China Rose, hibiscus rosa sinensis

China roses, also called Chinese hibiscus or Hawaiian hibiscus, are a symbol of everything exotic.

Key China rose facts

Name – Hibiscus rosa sinensis
Family – Malvaceae (mallow family)
Type – indoor plant

Height
– 1 ⅓ to 5 feet (0.4 to 1.5 meters) (up to 13 feet (4 meters) in their natural environment)
Exposure – well-lit
Foliage – evergreen if grown indoors

Flowering – March to November

They are plants that boast rare beauty and bloom over an extended period of time. In our latitudes they are mostly grown as indoor plants, however they can be grown outdoors wherever the climate permits, that is, as long as it never freezes outside.

Planting and re-potting of China rose

China roses of various types in ornate pots in a painter's workplace.If the China rose you have just purchased is already bearing flowers, do not re-pot the plant because this may disturb it. Hibiscus rosa sinensis likes feeling a bit tight in its pot.

  • Repotting China roses is generally performed in March, before plant growth resumes.
  • Choose a pot that is slightly larger than the previous one.
  • Place at the bottom of it a bed of gravel or clay beads to ensure drainage.
  • Ideally, prepare one part soil mix and one part heath.

If you wish to grow your China roses outdoors, it must not freeze in your area. Growing outdoors is only possible in zones with mild or tropical climates.

  • Choose a sun-bathed area, sheltered from stronger winds.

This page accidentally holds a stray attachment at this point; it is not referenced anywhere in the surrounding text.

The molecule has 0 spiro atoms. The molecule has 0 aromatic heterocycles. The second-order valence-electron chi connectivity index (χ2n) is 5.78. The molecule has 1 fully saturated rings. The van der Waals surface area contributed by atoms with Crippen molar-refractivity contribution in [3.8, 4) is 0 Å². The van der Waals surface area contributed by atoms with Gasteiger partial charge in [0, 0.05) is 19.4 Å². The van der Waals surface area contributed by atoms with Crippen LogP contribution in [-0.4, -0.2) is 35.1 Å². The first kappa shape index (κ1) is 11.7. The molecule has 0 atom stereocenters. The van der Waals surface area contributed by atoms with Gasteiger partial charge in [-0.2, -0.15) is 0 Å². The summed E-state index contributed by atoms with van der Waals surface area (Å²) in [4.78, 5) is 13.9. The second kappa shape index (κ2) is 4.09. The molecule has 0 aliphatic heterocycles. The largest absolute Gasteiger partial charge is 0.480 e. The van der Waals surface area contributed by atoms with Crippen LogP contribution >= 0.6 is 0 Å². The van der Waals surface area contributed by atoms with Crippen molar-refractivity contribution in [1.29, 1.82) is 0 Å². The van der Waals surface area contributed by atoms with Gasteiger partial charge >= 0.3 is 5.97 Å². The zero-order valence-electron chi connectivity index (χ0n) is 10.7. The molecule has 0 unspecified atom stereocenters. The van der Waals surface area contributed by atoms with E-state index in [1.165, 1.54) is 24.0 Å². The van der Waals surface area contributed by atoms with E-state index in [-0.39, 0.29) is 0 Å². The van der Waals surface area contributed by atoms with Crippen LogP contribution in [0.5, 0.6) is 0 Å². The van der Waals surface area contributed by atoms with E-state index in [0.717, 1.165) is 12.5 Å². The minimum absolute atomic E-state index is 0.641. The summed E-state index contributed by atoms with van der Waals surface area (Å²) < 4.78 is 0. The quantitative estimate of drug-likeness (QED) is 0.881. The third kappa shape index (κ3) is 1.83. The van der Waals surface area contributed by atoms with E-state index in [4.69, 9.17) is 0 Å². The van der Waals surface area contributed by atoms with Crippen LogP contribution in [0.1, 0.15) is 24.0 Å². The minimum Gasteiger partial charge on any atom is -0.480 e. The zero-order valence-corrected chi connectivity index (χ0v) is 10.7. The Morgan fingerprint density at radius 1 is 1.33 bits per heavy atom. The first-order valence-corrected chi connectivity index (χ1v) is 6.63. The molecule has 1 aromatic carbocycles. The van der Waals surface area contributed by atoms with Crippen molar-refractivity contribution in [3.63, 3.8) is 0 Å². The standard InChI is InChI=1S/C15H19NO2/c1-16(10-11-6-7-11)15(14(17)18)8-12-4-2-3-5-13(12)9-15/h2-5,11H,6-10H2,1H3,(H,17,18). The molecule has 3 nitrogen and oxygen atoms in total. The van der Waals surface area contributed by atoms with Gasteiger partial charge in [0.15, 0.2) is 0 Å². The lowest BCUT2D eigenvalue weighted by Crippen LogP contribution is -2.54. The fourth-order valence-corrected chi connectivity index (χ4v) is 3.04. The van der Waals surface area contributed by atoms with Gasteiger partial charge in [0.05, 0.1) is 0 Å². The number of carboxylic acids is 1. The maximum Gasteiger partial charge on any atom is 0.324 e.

• Plant your China rose in a mix of garden soil, soil mix and heath.

If it freezes in your area, choose a different hibiscus variety, althea or rose mallow.

Propagate China roses through cuttings in spring or summer.

Caring for and pruning China Rose

Your China roses will be all the more beautiful and full of flowers if you prune them at the beginning of spring.

  • Prune lightly, focus on remodeling the silhouette delicately in March.

During the growth phase, add flower plant fertilizer to spur vegetation and ensure that your China roses will bloom spectacularly.

Watering China rose

Watering China roses in fall and winter

When your hibiscus has entered dormancy, start reducing water input to match ambient temperatures.

  • The cooler it is, the less water a plant needs.
  • Conversely, if temperatures hover around 65°F (18°C), it will be necessary to water more.

Watering China roses in spring and summer

This is the period when water needs are the highest.

  • Watering once or twice a week should be enough.
  • It is crucial to not drown roots and let the ground dry off before watering again.

Diseases and parasites that attack China rose

China rose leaves tend to wither and leaves turn themselves inside-out –

  • This is often due to excess heat or exposure to the sun is too strong.
  • It may help to place the pot in a basin of soft or non-hard water for a short while and then drain it out.

Hibiscus rosa sinensis leaves are sticky and pasty and little insects invade leaves –

  • This is an aphid attack, here is how to fight them.

Flower buds fall off before blooming –

  • This is often related to excessive air dryness.
  • Avoid setting the plant near a radiator or an overly exposed window.
  • Place the pot on a bed of gravel or clay pebbles doused in water.

Leaves are covered with a white cottony felt –

Leaves drop off unexpectedly and suddenly –

  • This is connected to excess water. Wait until soil surface is dry before watering again.
  • Avoid cold breezes or sudden changes in temperature.

Smart tip about China rose

To boost flower-bearing, remove wilted flowers regularly (deadheading).


Credits for images shared to Nature & Garden (all edits by Gaspard Lorthiois):
Yellow China rose by Tulpenmeer under Pixabay license
China rose in painter’s setting/Bloemenbureau Holland